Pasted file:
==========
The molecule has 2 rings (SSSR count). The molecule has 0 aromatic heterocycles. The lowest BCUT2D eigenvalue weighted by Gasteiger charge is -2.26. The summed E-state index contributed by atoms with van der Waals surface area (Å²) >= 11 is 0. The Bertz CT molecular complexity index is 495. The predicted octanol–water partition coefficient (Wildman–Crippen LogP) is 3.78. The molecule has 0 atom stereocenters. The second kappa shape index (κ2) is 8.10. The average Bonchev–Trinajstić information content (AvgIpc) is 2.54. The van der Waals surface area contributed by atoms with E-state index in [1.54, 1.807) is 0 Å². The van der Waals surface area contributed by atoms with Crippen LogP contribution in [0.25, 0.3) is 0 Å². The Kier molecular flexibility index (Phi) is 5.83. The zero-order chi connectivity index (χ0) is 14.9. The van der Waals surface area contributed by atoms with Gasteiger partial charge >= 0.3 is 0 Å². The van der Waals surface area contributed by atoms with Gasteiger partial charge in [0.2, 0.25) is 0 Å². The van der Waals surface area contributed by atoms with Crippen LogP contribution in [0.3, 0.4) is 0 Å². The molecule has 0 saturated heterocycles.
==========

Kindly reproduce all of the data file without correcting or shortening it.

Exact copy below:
The molecule has 2 rings (SSSR count). The molecule has 0 aromatic heterocycles. The lowest BCUT2D eigenvalue weighted by Gasteiger charge is -2.26. The summed E-state index contributed by atoms with van der Waals surface area (Å²) >= 11 is 0. The Bertz CT molecular complexity index is 495. The predicted octanol–water partition coefficient (Wildman–Crippen LogP) is 3.78. The molecule has 0 atom stereocenters. The second kappa shape index (κ2) is 8.10. The average Bonchev–Trinajstić information content (AvgIpc) is 2.54. The van der Waals surface area contributed by atoms with E-state index in [1.54, 1.807) is 0 Å². The van der Waals surface area contributed by atoms with Crippen LogP contribution in [0.25, 0.3) is 0 Å². The Kier molecular flexibility index (Phi) is 5.83. The zero-order chi connectivity index (χ0) is 14.9. The van der Waals surface area contributed by atoms with Gasteiger partial charge >= 0.3 is 0 Å². The van der Waals surface area contributed by atoms with Gasteiger partial charge in [0.2, 0.25) is 0 Å². The van der Waals surface area contributed by atoms with Crippen LogP contribution in [0.3, 0.4) is 0 Å². The molecule has 0 saturated heterocycles.